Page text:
Abu Dis, Sheikh Saed, Anata, Thu 26.1.12, Morning

Michaela Rahat, Nava Jenny Elyashar (reporting)


Sheikh Saed 6:30
Very cold morning, the checkpoint is almost empty.
Normally at this hour there's a stream of pupils, but today there are very few.  Some schools are on vacation, but we were unable to find out why.
One pupil shows us the birth certificate he handed the female soldier.  The older ones are required to present a permit or Israeli ID.
In any event, crossing is allowed only for those whose registered address is Sheikh Saed.
The soldier left idle today addresses us amicably: "Long time no see, how are you?"
Anata 7:30
Near the old checkpoint, located at the exit from Anata, the road is cut off by a new wall, creating an area blocked from three directions, and inside it there are burning rubbish bins spreading toxic fumes of burning nylon across the entire neighbourhood.
The municipality garbage contractor arrives only once a week, removes some half of the garbage and sets fire to the rest.  On other days the residents themselves set fire to the overflowing bins.
We were shocked to discover that the iron gate directly opposite the burning bins is the main entrance to the Jerusalem municipality's elementary school in which 1000 boys are forced to breathe a high concentration of toxins through their school day.
Inside the community behind the new checkpoint, a large parking lot is under construction.  In the mornings it contains the municipal buses transporting 3000 pupils studying in municipal schools.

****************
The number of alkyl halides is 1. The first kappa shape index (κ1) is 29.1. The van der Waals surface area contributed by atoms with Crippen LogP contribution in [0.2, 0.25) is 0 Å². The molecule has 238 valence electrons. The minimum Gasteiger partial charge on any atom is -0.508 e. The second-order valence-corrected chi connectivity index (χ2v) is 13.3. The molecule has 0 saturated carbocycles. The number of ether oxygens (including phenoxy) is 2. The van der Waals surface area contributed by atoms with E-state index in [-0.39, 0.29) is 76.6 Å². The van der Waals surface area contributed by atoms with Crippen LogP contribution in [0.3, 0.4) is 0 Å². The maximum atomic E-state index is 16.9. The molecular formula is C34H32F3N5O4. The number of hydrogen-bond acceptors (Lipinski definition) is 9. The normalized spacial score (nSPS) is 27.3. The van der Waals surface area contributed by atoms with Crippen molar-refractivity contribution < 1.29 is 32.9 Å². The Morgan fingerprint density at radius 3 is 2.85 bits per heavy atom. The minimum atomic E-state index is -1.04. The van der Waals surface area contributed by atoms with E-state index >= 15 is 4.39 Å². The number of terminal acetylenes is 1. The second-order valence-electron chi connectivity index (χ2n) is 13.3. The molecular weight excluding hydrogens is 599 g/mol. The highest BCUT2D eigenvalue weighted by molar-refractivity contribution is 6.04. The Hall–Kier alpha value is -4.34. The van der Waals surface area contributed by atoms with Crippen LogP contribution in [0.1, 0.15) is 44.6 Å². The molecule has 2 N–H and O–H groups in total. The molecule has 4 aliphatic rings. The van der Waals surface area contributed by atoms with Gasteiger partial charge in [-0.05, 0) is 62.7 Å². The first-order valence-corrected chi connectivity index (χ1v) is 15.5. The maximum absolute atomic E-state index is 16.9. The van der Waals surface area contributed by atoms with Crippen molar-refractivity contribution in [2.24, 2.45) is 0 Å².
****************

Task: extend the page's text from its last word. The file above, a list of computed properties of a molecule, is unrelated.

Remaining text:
In addition, there are 5000 pupils attending private schools.  They travel privately in a transportation system which picks them up from their homes, passes through the checkpoint, and delivers them to the schools in town.
Three delegates from the neighbourhood council are in the parking lot, directing groups of pupils to their buses.
In the old transportation depot, the buses entered from the right, drove around the roundabout, collected the pupils and exited from the left.  They had to drive through crowds of children, but at least they moved only forward, never reversing.  In the new pick-up point, parking spots are marked perpendicular to the sidewalk, and each bus has to reverse in order to park in the assigned spot.  This reversing manoeuvre, in the midst of crowds of children most of whom don't stay on the narrow side-walk, is extremely dangerous.
The council delegates herd groups of children around them, directing them to walk only on the sidewalk, but the sidewalk is simply too narrow for the many children crossing here between 7:00 and 8:00 a.m.
The buses fill up rapidly and leave.  More buses immediately enter the parking area.